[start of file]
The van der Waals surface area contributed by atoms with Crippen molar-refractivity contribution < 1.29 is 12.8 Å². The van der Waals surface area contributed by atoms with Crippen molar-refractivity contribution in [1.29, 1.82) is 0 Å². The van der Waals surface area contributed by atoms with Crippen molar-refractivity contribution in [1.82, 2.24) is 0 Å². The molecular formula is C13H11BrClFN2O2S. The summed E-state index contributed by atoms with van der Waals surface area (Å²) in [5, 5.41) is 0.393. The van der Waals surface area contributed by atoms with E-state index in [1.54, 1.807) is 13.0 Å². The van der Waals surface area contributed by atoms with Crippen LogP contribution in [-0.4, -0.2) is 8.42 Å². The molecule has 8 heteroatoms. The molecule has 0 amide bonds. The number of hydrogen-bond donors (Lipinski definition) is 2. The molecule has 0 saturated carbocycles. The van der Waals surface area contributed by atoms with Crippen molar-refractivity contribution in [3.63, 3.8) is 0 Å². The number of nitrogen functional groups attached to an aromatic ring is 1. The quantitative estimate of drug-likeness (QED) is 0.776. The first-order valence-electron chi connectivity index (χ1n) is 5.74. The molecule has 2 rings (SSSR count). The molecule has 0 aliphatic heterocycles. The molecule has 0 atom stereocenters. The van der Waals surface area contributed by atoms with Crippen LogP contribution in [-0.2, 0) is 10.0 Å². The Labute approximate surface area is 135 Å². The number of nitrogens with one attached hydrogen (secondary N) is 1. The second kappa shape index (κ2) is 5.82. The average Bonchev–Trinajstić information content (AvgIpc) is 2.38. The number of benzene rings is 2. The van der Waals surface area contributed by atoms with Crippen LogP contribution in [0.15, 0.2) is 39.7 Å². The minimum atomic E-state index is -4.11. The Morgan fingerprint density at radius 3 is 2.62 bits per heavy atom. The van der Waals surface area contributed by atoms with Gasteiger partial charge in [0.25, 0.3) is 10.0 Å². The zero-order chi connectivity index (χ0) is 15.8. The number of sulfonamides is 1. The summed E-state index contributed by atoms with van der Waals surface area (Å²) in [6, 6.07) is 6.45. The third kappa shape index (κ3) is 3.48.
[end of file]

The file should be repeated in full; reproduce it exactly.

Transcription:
The van der Waals surface area contributed by atoms with Crippen molar-refractivity contribution < 1.29 is 12.8 Å². The van der Waals surface area contributed by atoms with Crippen molar-refractivity contribution in [1.29, 1.82) is 0 Å². The van der Waals surface area contributed by atoms with Crippen molar-refractivity contribution in [1.82, 2.24) is 0 Å². The molecular formula is C13H11BrClFN2O2S. The summed E-state index contributed by atoms with van der Waals surface area (Å²) in [5, 5.41) is 0.393. The van der Waals surface area contributed by atoms with E-state index in [1.54, 1.807) is 13.0 Å². The van der Waals surface area contributed by atoms with Crippen LogP contribution in [-0.4, -0.2) is 8.42 Å². The molecule has 8 heteroatoms. The molecule has 0 amide bonds. The number of hydrogen-bond donors (Lipinski definition) is 2. The molecule has 0 saturated carbocycles. The van der Waals surface area contributed by atoms with Crippen molar-refractivity contribution in [3.63, 3.8) is 0 Å². The number of nitrogen functional groups attached to an aromatic ring is 1. The quantitative estimate of drug-likeness (QED) is 0.776. The first-order valence-electron chi connectivity index (χ1n) is 5.74. The molecule has 2 rings (SSSR count). The molecule has 0 aliphatic heterocycles. The molecule has 0 atom stereocenters. The van der Waals surface area contributed by atoms with Crippen LogP contribution in [-0.2, 0) is 10.0 Å². The Labute approximate surface area is 135 Å². The number of nitrogens with one attached hydrogen (secondary N) is 1. The second kappa shape index (κ2) is 5.82. The average Bonchev–Trinajstić information content (AvgIpc) is 2.38. The number of benzene rings is 2. The van der Waals surface area contributed by atoms with Crippen LogP contribution in [0.15, 0.2) is 39.7 Å². The minimum atomic E-state index is -4.11. The Morgan fingerprint density at radius 3 is 2.62 bits per heavy atom. The van der Waals surface area contributed by atoms with Gasteiger partial charge in [0.25, 0.3) is 10.0 Å². The zero-order chi connectivity index (χ0) is 15.8. The number of sulfonamides is 1. The summed E-state index contributed by atoms with van der Waals surface area (Å²) in [6, 6.07) is 6.45. The third kappa shape index (κ3) is 3.48.